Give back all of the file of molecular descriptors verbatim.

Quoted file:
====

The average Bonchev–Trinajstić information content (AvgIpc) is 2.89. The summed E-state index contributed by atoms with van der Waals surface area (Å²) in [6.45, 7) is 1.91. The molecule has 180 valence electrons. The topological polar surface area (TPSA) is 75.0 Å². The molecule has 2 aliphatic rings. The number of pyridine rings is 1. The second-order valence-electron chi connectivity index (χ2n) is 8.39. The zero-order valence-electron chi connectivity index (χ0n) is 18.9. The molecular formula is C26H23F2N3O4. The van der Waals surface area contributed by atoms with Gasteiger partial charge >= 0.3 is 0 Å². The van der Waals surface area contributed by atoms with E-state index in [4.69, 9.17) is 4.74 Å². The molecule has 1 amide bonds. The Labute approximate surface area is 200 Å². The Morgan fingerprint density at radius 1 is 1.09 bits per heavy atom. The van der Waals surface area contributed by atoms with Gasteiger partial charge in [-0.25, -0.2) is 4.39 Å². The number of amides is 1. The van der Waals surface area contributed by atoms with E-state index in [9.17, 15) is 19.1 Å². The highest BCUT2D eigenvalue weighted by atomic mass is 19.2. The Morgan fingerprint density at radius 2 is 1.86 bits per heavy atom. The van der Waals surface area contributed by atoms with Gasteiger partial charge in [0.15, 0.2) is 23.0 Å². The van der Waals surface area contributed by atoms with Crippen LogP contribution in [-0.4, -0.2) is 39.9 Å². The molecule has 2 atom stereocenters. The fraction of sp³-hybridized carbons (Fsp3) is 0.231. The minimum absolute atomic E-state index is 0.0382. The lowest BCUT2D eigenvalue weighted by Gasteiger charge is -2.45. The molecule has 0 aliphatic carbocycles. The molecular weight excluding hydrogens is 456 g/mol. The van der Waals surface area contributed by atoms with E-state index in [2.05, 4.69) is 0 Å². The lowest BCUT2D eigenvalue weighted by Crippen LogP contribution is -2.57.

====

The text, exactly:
The average Bonchev–Trinajstić information content (AvgIpc) is 2.89. The summed E-state index contributed by atoms with van der Waals surface area (Å²) in [6.45, 7) is 1.91. The molecule has 180 valence electrons. The topological polar surface area (TPSA) is 75.0 Å². The molecule has 2 aliphatic rings. The number of pyridine rings is 1. The second-order valence-electron chi connectivity index (χ2n) is 8.39. The zero-order valence-electron chi connectivity index (χ0n) is 18.9. The molecular formula is C26H23F2N3O4. The van der Waals surface area contributed by atoms with Gasteiger partial charge >= 0.3 is 0 Å². The van der Waals surface area contributed by atoms with E-state index in [4.69, 9.17) is 4.74 Å². The molecule has 1 amide bonds. The Labute approximate surface area is 200 Å². The Morgan fingerprint density at radius 1 is 1.09 bits per heavy atom. The van der Waals surface area contributed by atoms with Gasteiger partial charge in [-0.25, -0.2) is 4.39 Å². The number of amides is 1. The van der Waals surface area contributed by atoms with E-state index in [9.17, 15) is 19.1 Å². The highest BCUT2D eigenvalue weighted by atomic mass is 19.2. The Morgan fingerprint density at radius 2 is 1.86 bits per heavy atom. The van der Waals surface area contributed by atoms with Gasteiger partial charge in [0.15, 0.2) is 23.0 Å². The van der Waals surface area contributed by atoms with Crippen LogP contribution in [-0.4, -0.2) is 39.9 Å². The molecule has 2 atom stereocenters. The fraction of sp³-hybridized carbons (Fsp3) is 0.231. The minimum absolute atomic E-state index is 0.0382. The lowest BCUT2D eigenvalue weighted by Gasteiger charge is -2.45. The molecule has 0 aliphatic carbocycles. The molecular weight excluding hydrogens is 456 g/mol. The van der Waals surface area contributed by atoms with E-state index in [2.05, 4.69) is 0 Å². The lowest BCUT2D eigenvalue weighted by Crippen LogP contribution is -2.57.